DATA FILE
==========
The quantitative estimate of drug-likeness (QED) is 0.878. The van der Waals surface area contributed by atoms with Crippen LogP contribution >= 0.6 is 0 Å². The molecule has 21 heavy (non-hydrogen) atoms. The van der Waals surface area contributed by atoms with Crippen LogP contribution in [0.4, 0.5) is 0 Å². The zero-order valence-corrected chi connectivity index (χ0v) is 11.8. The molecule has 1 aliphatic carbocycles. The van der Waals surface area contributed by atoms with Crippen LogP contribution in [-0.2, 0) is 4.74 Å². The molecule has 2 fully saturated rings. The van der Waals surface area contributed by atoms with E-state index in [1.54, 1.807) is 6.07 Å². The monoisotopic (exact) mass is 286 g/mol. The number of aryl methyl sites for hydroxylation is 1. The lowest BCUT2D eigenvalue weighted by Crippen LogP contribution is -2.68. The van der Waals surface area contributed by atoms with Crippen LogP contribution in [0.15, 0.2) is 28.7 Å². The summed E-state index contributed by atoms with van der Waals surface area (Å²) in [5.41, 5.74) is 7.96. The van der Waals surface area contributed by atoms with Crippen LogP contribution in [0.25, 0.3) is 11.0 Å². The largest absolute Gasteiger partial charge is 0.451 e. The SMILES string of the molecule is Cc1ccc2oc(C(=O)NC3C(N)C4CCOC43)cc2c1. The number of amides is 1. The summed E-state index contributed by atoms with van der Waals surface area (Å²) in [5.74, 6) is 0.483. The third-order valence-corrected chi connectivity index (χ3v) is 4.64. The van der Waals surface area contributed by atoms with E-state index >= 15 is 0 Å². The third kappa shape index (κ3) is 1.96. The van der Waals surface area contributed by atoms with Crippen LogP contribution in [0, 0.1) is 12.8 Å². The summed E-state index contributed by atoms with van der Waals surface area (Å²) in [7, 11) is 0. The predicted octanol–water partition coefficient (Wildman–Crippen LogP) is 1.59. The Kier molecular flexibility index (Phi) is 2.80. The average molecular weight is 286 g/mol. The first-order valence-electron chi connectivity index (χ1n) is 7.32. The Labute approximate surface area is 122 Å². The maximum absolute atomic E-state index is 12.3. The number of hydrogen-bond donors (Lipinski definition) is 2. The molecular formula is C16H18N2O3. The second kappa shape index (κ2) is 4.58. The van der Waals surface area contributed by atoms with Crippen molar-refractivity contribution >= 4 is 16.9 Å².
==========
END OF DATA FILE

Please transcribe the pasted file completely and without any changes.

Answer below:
The quantitative estimate of drug-likeness (QED) is 0.878. The van der Waals surface area contributed by atoms with Crippen LogP contribution >= 0.6 is 0 Å². The molecule has 21 heavy (non-hydrogen) atoms. The van der Waals surface area contributed by atoms with Crippen LogP contribution in [0.4, 0.5) is 0 Å². The zero-order valence-corrected chi connectivity index (χ0v) is 11.8. The molecule has 1 aliphatic carbocycles. The van der Waals surface area contributed by atoms with Crippen LogP contribution in [-0.2, 0) is 4.74 Å². The molecule has 2 fully saturated rings. The van der Waals surface area contributed by atoms with E-state index in [1.54, 1.807) is 6.07 Å². The monoisotopic (exact) mass is 286 g/mol. The number of aryl methyl sites for hydroxylation is 1. The lowest BCUT2D eigenvalue weighted by Crippen LogP contribution is -2.68. The van der Waals surface area contributed by atoms with Crippen LogP contribution in [0.15, 0.2) is 28.7 Å². The summed E-state index contributed by atoms with van der Waals surface area (Å²) in [5.41, 5.74) is 7.96. The van der Waals surface area contributed by atoms with Crippen LogP contribution in [0.25, 0.3) is 11.0 Å². The largest absolute Gasteiger partial charge is 0.451 e. The SMILES string of the molecule is Cc1ccc2oc(C(=O)NC3C(N)C4CCOC43)cc2c1. The number of amides is 1. The summed E-state index contributed by atoms with van der Waals surface area (Å²) in [5.74, 6) is 0.483. The third-order valence-corrected chi connectivity index (χ3v) is 4.64. The van der Waals surface area contributed by atoms with E-state index >= 15 is 0 Å². The third kappa shape index (κ3) is 1.96. The van der Waals surface area contributed by atoms with Crippen LogP contribution in [0, 0.1) is 12.8 Å². The summed E-state index contributed by atoms with van der Waals surface area (Å²) in [7, 11) is 0. The predicted octanol–water partition coefficient (Wildman–Crippen LogP) is 1.59. The Kier molecular flexibility index (Phi) is 2.80. The average molecular weight is 286 g/mol. The first-order valence-electron chi connectivity index (χ1n) is 7.32. The Labute approximate surface area is 122 Å². The maximum absolute atomic E-state index is 12.3. The number of hydrogen-bond donors (Lipinski definition) is 2. The molecular formula is C16H18N2O3. The second kappa shape index (κ2) is 4.58. The van der Waals surface area contributed by atoms with Crippen molar-refractivity contribution >= 4 is 16.9 Å².